About the author  ⁄ AmCham Vietnam

AmCham is an independent association of companies with the objective of promoting trade and investment between Vietnam and the U.S. With two chapters, one in Ho Chi Minh City and one in Hanoi, our membership of 700 companies and 1,500 representatives is unified by a commitment to promote trade and investment between Vietnam and the United States.

A number of firms have started to look for help from the Small and Medium Enterprise Development Fund (SMEDF) after its first year of operation.

Talking to VIR’s Khanh An, Hoang Thi Hong, general director of SMEDF, said the fund has only provided support for a limited number of firms, but is planning to become a trusted supporter for SMEs.

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The U.S. Food and Drug Administration took a step towards ensuring the accuracy of its inventory of importers responsible for meeting the requirements of the Foreign Supplier Verification Programs (FSVP) rule.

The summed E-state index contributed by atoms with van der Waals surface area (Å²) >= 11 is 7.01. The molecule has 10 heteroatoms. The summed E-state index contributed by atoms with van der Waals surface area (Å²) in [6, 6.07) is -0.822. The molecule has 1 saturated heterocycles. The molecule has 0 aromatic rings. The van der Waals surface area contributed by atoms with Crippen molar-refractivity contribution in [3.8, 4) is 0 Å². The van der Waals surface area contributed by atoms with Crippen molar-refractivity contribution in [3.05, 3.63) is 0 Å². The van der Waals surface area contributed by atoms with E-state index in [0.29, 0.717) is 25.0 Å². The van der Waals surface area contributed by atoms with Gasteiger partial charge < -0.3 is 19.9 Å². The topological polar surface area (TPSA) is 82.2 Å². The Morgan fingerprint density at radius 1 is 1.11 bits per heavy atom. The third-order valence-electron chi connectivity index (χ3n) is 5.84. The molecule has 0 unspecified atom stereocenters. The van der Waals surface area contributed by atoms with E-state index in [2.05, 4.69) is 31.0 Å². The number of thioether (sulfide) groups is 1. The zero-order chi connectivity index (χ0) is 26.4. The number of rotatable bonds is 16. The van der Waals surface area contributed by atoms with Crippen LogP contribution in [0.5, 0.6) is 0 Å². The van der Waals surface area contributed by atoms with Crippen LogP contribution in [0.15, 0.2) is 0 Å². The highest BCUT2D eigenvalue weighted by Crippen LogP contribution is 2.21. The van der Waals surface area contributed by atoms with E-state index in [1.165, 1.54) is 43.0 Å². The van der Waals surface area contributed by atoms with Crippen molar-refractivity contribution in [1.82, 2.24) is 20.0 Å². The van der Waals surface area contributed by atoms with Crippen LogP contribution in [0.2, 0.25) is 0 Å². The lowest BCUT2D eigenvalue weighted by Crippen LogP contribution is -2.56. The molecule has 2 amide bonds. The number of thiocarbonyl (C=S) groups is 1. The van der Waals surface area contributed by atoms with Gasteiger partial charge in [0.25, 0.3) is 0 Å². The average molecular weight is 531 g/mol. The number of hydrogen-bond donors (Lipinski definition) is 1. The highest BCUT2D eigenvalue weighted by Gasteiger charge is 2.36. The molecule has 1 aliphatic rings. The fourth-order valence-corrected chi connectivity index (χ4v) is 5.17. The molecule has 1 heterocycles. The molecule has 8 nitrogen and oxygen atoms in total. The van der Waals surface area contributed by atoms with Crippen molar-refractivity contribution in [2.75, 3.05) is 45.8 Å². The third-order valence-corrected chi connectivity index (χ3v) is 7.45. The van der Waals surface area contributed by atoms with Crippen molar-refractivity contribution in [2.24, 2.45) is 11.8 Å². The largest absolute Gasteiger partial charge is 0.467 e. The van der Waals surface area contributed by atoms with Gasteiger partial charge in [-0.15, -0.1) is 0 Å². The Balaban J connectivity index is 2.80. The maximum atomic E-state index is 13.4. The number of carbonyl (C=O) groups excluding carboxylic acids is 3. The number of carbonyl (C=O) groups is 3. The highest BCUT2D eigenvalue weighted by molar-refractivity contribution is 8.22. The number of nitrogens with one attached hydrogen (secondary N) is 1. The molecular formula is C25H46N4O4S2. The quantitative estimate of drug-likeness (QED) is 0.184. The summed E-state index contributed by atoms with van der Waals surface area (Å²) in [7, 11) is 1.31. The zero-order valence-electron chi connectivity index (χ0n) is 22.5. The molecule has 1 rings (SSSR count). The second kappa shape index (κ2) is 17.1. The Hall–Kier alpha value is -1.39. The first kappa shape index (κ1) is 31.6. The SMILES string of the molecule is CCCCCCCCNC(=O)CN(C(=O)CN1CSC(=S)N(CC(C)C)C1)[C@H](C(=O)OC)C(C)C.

The FDA issued guidance formally recognizing the Data Universal Numbering System (DUNS) number as an acceptable unique facility identifier (UFI) for FSVP. The identification of importers will help the FDA effectively implement, monitor compliance with, and enforce the FSVP requirements, which are designed to help ensure that imported foods meet U.S. safety standards.

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After an 18-month transition period, full enforcement of USDA inspection of siluriformes fish, including catfish will begin on Sep 1, 2017. According to some Vietnam news reports, “the change will have potentially disastrous consequences for Vietnam catfish producers, because while the FDA does spot checks on a small sample of imports as they arrive, the USDA requires on-site inspections of production facilities. For countries like Vietnam, setting up an equivalent system could take years and effectively cripple the industry.”

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The U.S. Food and Drug Administration has signed an arrangement with the Australian Department of Agriculture and Water Resources recognizing each other’s food safety systems as comparable to each other. This is the third time that the FDA has recognized a foreign food safety system as comparable, the first being New Zealand in 2012 and Canada in 2016.

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